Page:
No, calm down. It's not a genuine Gus Kuhn racer. That's what the quotation marks are all about. Instead, it's a private homage to one of the great British racing teams of the 1970s.
It was sold by Bonhams at the Beaulieu Autojumble on Saturday 10th September 2011 and comfortably beat its reserve of £5,000-£6,000. Features include a 5 gallon "Barcelona" tank, a 2-into-1 S&W exhaust, a QD sidestand and lockwire in all the required places.
The bike (registration: NPK 950L) was sold new back in 1972 by Comerford of Thames Ditton. With assistance from ex-racer and marque specialist Norman White, the engine was completely rebuilt and has only 40 miles on the clock, we hear.
The owner, according to Bonhams, decided that at 6 feet 4 inches tall, the riding position was "too cramped" and so he put the Norton on the market—and it's not the first time we've heard that one.
Anyway, it's gone now, complete with an MOT and a V5. In spite of the fact that it's a copy/replica/homage, we thought it would do a little better. But then, prices in the classic bike world are in a state of flux at the moment. What was up yesterday is down today. And vice versa.
So better not get too carried away out there. We're predicting a hard winter.
— The Third Man
These frames hardly need any introduction, so we'll skip that bit and move straight on to the price. Andover Norton is still bashing them out from original drawings and is asking £990 including VAT. There's a swinging arm for £270 (inc VAT), and a spindle for £6.60 (also inc VAT).
The spindle sounded a little cheap, so we checked—and £6.60 is the price (as of 9th September 2011). Anyway, these frames are all-welded, are supplied in raw steel and, coming from Andover Norton, are in all probability perfectly built and ready to rock'n'roll. Buy with confidence, we say.
— Del Monte
Here's a brave bloke. His name is Mike Wheeler and he's just taken on a Royal Enfield franchise in Witney, Oxfordshire.
At a time when the mainstream bike industry is on its knees and grubbing for change, this guy is seizing a new commercial risk by the throat and pushing forward with his business. And you gotta hand it to people like that. It's like the charge of the Light Brigade. It's inspiring.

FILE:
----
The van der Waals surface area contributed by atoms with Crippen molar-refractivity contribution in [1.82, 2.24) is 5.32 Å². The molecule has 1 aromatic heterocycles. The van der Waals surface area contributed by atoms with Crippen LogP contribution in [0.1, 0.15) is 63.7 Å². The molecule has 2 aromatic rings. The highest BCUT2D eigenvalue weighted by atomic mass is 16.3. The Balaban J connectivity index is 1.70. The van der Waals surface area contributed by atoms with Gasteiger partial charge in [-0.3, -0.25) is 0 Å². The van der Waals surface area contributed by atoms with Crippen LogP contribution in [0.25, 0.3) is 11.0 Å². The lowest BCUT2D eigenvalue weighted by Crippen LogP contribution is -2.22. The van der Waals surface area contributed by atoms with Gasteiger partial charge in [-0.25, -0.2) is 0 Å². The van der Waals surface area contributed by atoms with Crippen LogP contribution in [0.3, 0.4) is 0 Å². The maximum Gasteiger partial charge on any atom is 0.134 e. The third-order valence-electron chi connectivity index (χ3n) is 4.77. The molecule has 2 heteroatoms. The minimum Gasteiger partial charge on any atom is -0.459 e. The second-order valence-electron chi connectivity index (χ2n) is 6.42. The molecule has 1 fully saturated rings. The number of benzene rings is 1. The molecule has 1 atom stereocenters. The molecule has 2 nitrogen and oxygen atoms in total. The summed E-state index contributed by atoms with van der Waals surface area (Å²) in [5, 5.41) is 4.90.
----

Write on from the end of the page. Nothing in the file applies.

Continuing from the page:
Not that we've got anything against Royal Enfield. If you're going to expand your motorcycle portfolio, Royal Enfield, Triumph and BMW are probably the way to go—not necessarily in that order. But shelling out even more money at a time when pretty much everyone else is hanging on to theirs takes some nerve.
The Wheeler family opened their first shop back in 1969 when Creedence Clearwater Revival was singing about Proud Mary, and Johnny Cash was telling us all about a Boy Named Sue.
Mike has seen how the crippling UK economy is driving more and more people to radically review their transport options, and (cue unashamed plug) "You can't do much better than ride a Royal Enfield that returns around 80mpg" (plug ends). Certainly beats the bus.
Anyway, we're always happy to give one of Britain's small businessmen a leg up (seeing as the government can't seem to do anything useful for them), so take it away Mike Wheeler.
If you're in the area, you can find him at Bridge Street in the centre of Witney. Telephone 01993 702660. Tell him Uncle Sump sent ya.
Weighing in at just 407lbs (wet), with 125ps on tap at 12,600rpm, the 2012 warmed-over 675cc Daytona is Triumph's latest attempt to re-consolidate its position as one of the top contenders in the 600 sports bike class.
Features include a 41mm "inverted" front fork (can't they dream up a better name than "inverted"?), Nissin monoblock brake calipers, revised clutch and generator covers, Pirelli SuperCorsa SP tyres, and 71Nm of torque on tap. Colours are Phantom Black or Diablo Red.
A race kit is also available together with the usual Triumph accessories. The price of the base model is £8,499 and it's available any time now. There's an unlimited two year mileage warranty, to boot.